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20121215
20121215
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at the podium. he can second will be eric trager. he is the washington institute's next generation fellow. he is a doctoral candidate at the university of pennsylvania where he completed a dissertation and he is going to give us some special insight into some of the details of mohammed morsi and the muslim brotherhood in the quest to achieve a constitution. and then we have third, i am pleased to introduce a diplomat of the area. he served in egypt for 2005 through 2010. shalom cohen. he has considerable it's aryans with the relationship and the politics we are seeing on the ground today. first we have steve and eric and then shalom cohen, and then we will open up the discussion for your questions and comments. >> good afternoon. it is a tremendous ledger to be back at the washington institute. i feel a a little nervous, i feel like i'm performing for my first grade teacher again. but it is a great pleasure. this is where, as rob pointed out, my career began. also, those of you who know me, this is where my family began. i am sure that many of you in washington can relate to what is going on
's washington office. she's always been on the cutting edge of things that really matter. let me start off by saying i do not think there is an anti- innovation caucus. i do not think there is anybody who is opposed to innovation. it is a little bit like apple pie or rg3. let me ask you all to describe what we really mean by innovation. what are the two or three priorities we ought to really be talking about? glenn? >> let's start on that side. >> i thought you'd start on that side. >> i go to my right first. >> there are three types of innovation. one is scientific innovation that allows the second innovation which is the technology innovation, to take the underlying discovery and commercialize its, turning it into a product that can be used for consumer customers. what is equally important is how you can then take a discovery, it turned into a technology, and you can deliver it in a way that allows you to build a business that gets you a margin that can support the business. basic science innovation, technology innovations, and business model innovations are the ones we think of. google
, it is not only vote on the ground, this is an understanding in washington why many people are here. you talk about helping syria. it is basically getting enough help, either of the aid -- enough aid to help those that have been fighting for over a year. there are many commanders that have been proven to be a very trusted people. i really do not know how much this administration tried to find the good people, because when you talk to the officials there, how do you know who was good and bad? if you start trying to find your man now, you are probably too late already. this is my last point, i personally know a couple of people who have been living in the u.s. for 20-30 years and have been financing and fighting themselves. at least they could be easy to fund, but unfortunately they always complain they could not get allegiance from the administration. >> your answer is the u.s. government should provide more support to the insurgency? he could definitely. >> in the form of? >> heavy army. >> in terms of recommendations for the administration, they need to understand time is not on their side.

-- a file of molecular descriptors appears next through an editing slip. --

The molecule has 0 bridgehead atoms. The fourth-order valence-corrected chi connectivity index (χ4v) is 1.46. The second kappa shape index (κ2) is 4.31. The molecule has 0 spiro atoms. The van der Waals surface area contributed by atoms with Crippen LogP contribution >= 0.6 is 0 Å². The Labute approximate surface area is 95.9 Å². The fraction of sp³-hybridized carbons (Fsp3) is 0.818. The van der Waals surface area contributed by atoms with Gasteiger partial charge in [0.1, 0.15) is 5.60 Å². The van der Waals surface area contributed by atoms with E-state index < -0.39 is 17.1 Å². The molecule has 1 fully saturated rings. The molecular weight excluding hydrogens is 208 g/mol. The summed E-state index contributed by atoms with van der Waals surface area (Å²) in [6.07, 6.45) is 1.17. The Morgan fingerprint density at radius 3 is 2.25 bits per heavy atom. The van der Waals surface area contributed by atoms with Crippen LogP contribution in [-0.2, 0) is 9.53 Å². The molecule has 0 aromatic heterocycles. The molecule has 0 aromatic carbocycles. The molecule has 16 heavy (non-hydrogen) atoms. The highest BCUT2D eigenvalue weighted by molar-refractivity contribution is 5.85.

," which is a classic of washington, i think, no one should go to washington without reading that book. [laughter] max boot, in the times when laws and rules and principles of strategy seem to be overwhelmed or out of date, he's become thee authoritative voice on military affairs always with amazing, consistent, unquestioned integrity, which is also kind of a rarity in the field which is marked often by to littization, and we are looking forward to more work. jay, who i just met a moment ago, i think we all here realize that serious thought an international affairs requires the widest range of reference that you can't just focus on one corner of the strategic realm, and you see his name, the authors line, you know you're about to get something with tremendous explanatory power, and with writings that go across the culture of the country and the arts. calling into account that annual fraud, the nobel peace prize -- [laughter] after they call it, nobody can ever say "nobel peace prize" again without saying so ironically. i'll turn it over to them, and i think we'll start with elliot, if
street journal" and another eight for "the washington post". in the course of this work, he reported on places as varied as somalia, bosnia, iraq and afghanistan, and he's been part of two teams that won the pulitzer prize. as i've gotten to know tom over these past few years, eve learned that he's that rarest of finds: a disruptive thinker whose energy and creativity combine in an interesting way. he constantly pushing us to think more nimbly and more provocatively, and that's a spirit that infuses tom's new book, "the generals." he explores generalship of good and bad. he traces the history of george marshall from world war ii, william westmoreland in vietnam to colin powell in the gulf war and to the generals who commanded in iraq from 2003 on. the generals argue that is the military's changed in the way it rewards good generalship and punishes bad and that the gulf has grown ever wider. tom's is a provocative argument and one that we will examine in some detail. joining tom is susan glaser, one of the nation's top national security journalists. susan's the editor-in-chief of fore
Search Results 0 to 4 of about 5